Mary said “yes,” and her yes was huge! How did she get there? It wasn’t a blind yes that lacked thought.  Initially, she was troubled at the angel Gabriel’s greeting to her as “favored.” She listened to the angel’s words that she would bear a child who would be the son of God.  She considered Gabriel’s words very carefully, and she pondered. 

She was unsure about the mechanics; she asked for clarification about how this could come to be as she was a virgin.  As the angel explained how all this would unfold, Mary must have been terrified, but she moved forward in her discernment beyond her feelings.

The angel also gave her a sign she could hold onto for strength and comfort. Signs are special favors from God. We don’t ask for signs in order to believe, but through the eyes of faith, sign are a helpful nod from God that give us a little boost of confidence.

For Mary, Elizabeth’s seemingly implausible pregnancy was a sign. The angel told Mary that her cousin Elizabeth, well past her childbearing years, was also pregnant. This was a sign that nothing is impossible for God.  When Mary expresses her obedience and accepts the angel’s words, she says “yes” and had all she needed to move forward in faith. Mary had faith, she discerned, was obedient, and received a special sign that gave reassurance.

Discernment is prayerful consideration. It is a Christian approach to decision making.  Discernment varies depending on both the decision to be made and who is making the decision, but some things don’t change. First, it is prayerful. Mary first listened.  When we discern, we listen to what God is revealing in our hearts through prayer.  If you have the luxury of time, you can also listen to those close in your life whom you respect, such as a spouse, a friend, or a priest. 

In discernment, from listening comes questioning.  This is where you form your inquiries, and do an examination.  You may go back and forth between listening and questioning, but eventually every Christian comes to prayer in discernment. In the Gospel, Mary pondered, and questioned, and the angel then gave her the sign.  We receive signs in prayerful discernment.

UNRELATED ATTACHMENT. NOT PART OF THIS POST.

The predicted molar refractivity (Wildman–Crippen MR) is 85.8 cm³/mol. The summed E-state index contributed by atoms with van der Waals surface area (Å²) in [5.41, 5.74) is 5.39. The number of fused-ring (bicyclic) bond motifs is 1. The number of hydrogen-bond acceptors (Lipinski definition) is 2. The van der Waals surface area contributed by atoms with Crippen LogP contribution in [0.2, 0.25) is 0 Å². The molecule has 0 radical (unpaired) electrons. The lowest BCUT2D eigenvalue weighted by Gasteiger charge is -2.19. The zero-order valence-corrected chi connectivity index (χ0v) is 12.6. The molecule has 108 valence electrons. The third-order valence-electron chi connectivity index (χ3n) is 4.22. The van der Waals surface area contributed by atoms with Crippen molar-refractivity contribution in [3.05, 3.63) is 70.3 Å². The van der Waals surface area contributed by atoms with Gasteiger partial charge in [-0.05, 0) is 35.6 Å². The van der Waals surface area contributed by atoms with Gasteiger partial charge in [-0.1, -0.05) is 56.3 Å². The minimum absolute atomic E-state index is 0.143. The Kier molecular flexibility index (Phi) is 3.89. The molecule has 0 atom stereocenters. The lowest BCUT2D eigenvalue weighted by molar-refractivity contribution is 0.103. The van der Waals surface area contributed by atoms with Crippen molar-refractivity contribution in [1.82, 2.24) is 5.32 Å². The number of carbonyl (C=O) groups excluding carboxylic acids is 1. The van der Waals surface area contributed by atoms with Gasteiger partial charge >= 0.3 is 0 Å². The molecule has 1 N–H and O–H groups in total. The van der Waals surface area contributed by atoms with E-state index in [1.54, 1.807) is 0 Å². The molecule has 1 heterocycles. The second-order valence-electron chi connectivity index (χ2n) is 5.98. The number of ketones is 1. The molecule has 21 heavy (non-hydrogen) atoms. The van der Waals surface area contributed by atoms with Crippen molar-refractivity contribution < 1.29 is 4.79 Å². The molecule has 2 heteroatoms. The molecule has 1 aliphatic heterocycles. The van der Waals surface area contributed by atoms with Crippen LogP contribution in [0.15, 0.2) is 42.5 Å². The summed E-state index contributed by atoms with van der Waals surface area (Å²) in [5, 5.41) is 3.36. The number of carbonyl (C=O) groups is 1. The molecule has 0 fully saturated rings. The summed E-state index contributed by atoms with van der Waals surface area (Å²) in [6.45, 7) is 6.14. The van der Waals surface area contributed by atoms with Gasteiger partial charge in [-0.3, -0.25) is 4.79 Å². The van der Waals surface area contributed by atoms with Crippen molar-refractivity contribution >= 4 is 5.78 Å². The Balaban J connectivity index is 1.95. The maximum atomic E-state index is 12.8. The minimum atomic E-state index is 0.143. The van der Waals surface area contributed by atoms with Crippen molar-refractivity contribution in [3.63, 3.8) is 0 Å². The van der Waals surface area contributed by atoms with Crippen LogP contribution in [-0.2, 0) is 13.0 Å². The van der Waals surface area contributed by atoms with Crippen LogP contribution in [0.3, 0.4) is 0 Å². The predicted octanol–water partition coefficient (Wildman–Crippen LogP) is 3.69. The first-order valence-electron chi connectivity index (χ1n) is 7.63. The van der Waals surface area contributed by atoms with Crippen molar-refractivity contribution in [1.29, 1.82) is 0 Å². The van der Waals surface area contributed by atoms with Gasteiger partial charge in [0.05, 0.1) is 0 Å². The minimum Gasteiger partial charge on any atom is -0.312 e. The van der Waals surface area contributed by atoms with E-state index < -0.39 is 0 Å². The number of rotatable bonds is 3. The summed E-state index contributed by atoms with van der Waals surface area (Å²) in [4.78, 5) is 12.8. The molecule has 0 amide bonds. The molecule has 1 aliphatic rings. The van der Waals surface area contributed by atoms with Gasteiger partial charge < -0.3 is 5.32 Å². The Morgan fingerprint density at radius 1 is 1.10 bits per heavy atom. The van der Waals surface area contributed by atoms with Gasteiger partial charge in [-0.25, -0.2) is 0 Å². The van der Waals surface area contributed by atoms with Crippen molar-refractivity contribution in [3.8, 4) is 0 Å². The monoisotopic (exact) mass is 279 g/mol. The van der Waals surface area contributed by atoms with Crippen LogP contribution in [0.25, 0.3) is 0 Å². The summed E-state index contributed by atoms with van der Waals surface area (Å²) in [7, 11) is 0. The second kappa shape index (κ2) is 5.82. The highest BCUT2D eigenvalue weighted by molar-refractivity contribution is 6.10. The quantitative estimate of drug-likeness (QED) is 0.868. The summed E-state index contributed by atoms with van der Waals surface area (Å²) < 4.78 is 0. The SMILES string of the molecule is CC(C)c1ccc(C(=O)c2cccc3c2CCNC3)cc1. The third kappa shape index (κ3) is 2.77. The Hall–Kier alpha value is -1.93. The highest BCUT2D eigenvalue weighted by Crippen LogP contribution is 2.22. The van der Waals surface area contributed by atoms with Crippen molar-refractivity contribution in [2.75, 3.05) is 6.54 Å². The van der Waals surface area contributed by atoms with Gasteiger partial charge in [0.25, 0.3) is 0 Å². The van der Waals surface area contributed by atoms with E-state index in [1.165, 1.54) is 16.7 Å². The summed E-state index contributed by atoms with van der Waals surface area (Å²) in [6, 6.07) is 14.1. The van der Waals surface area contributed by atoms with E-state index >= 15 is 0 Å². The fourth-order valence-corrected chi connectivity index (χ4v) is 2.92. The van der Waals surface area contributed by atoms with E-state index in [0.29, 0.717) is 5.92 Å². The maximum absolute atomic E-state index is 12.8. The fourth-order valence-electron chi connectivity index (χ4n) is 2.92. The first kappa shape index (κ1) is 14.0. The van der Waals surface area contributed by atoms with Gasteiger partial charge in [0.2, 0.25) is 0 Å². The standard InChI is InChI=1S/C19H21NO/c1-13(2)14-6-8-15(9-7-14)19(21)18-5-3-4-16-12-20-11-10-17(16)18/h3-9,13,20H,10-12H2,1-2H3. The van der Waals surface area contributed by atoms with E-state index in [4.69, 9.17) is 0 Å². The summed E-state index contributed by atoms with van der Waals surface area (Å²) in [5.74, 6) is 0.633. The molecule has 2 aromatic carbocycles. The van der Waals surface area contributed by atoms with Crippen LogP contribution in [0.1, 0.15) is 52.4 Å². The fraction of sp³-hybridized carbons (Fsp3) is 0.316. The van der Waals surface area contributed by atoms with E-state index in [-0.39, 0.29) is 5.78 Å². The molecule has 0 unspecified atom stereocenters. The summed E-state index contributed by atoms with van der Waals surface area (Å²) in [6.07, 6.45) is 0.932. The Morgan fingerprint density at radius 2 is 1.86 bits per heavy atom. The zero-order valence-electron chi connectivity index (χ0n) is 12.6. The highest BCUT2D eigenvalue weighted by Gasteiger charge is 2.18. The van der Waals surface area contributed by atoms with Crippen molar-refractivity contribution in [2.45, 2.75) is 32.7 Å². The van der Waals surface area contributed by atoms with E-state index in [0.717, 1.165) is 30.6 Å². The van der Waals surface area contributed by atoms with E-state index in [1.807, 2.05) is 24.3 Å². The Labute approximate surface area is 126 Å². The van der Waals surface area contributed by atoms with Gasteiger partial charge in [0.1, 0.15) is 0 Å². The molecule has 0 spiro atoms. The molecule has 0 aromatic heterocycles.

There is confirmation during a prayerful discernment, but discernment doesn’t end when the decision has been made. This is key, because if you stop the discernment prematurely, you will miss the sign.  As simple human beings we need signs as a bit of reassurance. We experience God with our sense, and signs help us to do that. Signs are little graces of discernment. Signs are usually visual to satisfy our need to see to believe. 

St. Therese of Lisieux relished in signs.  She saw them everywhere. She saw the snow on the day she professed her vows as a special sign from God. Carmelites are powerhouses of prayer, discernment, and seeing signs.  In fact, Therese wanted to work tirelessly after death, in part, to deliver signs to the prayerful: “to send down a shower of roses from the heavens…” She wanted to be an active participant in the delivery of God’s graces. 

Marian apparitions, like the apparition of Our Lady of Guadalupe to Saint Juan Diego, are themselves a huge sign!  On this Solemnity of Our Lady of Guadalupe, ponder her signs that brought millions to the church. 

Imagine the discernment of San Juan Diego and the clergy, and how through Our Lady of Guadalupe, the indigenous people of Mexico saw the signs they needed to see from the clothes she wore, to the stars on her mantle, the reflection in her eyes, to the literal shower of roses that Juan Diego and the Bishop Zumarraga experienced when Juan Diego displayed his tilma, revealing the miraculous image.

Prayerfully consider your next decision, look for a sign, and walk boldly forward in that decision in peace.


Lord, Help me to discern like Mary did as I face important decisions in my life.  Allow me to remember that as a beloved daughter of Christ, prayer is always an integral part of decision making.  After my decision is made, help me to see the sign you send me to give me hope as I continue to walk forward on the path to holiness. Amen.”

Dollia Lemus